Tongue-twisting in easy steps

A software package allows material in unfamiliar Indian languages to be read in 10 others

 
By Rakesh Kalshian
Last Updated: Saturday 04 July 2015

The computer turns polyflot: m NOT SO long ago you had to run to the local polyglot to get a missive in an unfamiliar language deciphered. Come computers and you can now read that blasted letter without supercilious help.

The key to multilingual ability lies in a software called Apex Language Processor (ALP), which transforms any Indian script into any of 10 others. And English as a bonus. ALP, which was developed by the Pune-based Centre for Development of Advanced Computing (CDAC), was released into the market last year. But it costs a dear Rs 3,000, rather much to get a letter read.

Like primers on driving lessons, CDAC recently launched a primer to ALP named ALP Start Up (ALPS), priced at one-sixth of ALP, and free from copyright protection. ALPS doesn't allow saving or editing of files and does not have a spellcheck facility, but files can, nevertheless, be read and printed in any of the 11 languages.

ALPS is the latest in a line of CDAC children of the revolutionary Graphics and Intelligence-based Script Technology (GIST). Existing computers have been primarily designed to handle the Roman script, using the all-too-familiar English typewriter keyboard. All other languages have to be adapted to the English keyboard, says CDAC's Mohan Tambe.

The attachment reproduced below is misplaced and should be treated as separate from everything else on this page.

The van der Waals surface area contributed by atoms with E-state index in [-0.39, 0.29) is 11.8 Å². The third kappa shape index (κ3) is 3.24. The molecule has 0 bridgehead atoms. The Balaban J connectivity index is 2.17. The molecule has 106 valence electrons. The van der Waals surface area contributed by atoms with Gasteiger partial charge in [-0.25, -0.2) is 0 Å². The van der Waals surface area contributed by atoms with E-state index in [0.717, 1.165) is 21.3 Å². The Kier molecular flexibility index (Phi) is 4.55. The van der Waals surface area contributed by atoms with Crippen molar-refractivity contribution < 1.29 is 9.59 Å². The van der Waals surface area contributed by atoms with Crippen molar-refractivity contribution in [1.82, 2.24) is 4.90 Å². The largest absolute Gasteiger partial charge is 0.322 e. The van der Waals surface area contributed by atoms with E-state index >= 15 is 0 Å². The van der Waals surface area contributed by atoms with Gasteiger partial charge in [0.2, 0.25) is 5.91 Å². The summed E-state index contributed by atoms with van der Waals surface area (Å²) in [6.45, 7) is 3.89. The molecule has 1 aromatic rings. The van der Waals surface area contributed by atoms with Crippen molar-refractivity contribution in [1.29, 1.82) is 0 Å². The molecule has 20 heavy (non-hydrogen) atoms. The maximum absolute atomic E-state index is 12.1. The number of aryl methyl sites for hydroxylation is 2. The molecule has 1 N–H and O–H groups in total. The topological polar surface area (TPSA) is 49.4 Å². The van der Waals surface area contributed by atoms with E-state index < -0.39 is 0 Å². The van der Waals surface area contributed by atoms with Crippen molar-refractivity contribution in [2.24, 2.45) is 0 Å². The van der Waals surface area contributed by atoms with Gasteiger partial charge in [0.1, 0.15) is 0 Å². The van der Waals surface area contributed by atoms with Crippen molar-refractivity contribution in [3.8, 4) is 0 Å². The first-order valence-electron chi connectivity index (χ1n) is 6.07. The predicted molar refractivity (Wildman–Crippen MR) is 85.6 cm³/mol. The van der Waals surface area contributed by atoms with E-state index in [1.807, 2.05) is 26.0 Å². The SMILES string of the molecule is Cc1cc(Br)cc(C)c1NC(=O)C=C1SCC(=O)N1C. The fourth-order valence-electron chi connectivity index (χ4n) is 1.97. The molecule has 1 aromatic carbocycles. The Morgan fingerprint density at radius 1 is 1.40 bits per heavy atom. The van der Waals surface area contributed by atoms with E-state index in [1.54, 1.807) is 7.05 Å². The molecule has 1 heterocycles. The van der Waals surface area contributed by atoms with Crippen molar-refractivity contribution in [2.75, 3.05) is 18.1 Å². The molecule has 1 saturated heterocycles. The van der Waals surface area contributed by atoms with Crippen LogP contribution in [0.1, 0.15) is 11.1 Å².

GIST has solved this problem by providing a single keyboard overlay called Inscript. It codes for all the 10 Indian scripts which have a common origin in ancient Brahmi. Inscript includes only the basic alphabet, which fits easily on the English keyboard overlay. This guarantees a unique spelling for each word, with letters occurring in phonetic order. The basic letters combine to form complex conjuncts and vowel signs are attached above, below or beside these characters, using a standard character-set for each script called Intelligence-based Script Font Code (ISFOC).

Inscript also provides a common code and keyboard for the two Sri Lankan scripts -- Sinhalese and Tamil -- as well as for Tibetan, all of which have their roots in Brahmi. And for the Thai script, which also has its origin in Brahmi. For Persian and Arabic scripts, GIST offers a common keyboard containing just the basic alphabet.

Transliteration, or converting one script into another, is just one of GIST's specialities. ISFOC is also compatible with MS-Windows, a graphics-oriented software used on IBM-compatible personal computers. Another software called ISFOC Script Manager (ISM) developed by CDAC allows the typing of Indian languages displayed through ISFOC fonts, directly through the Inscript keyboard. A version of ISM is also available for the graphics programme used in Macintosh computers.

Although ISM allows the preparation of files containing multiple scripts, it does not allow transliteration between scripts. This handicap can be overcome using a software called LEAP (Language Environment for Aesthetic Publishing) on the Windows package, which stores only the basic alphabet.

Another package called Transname allows transliteration between English and other Indian scripts. In India, which has a vast diversity of tongues, these packages are likely to be immensely useful.

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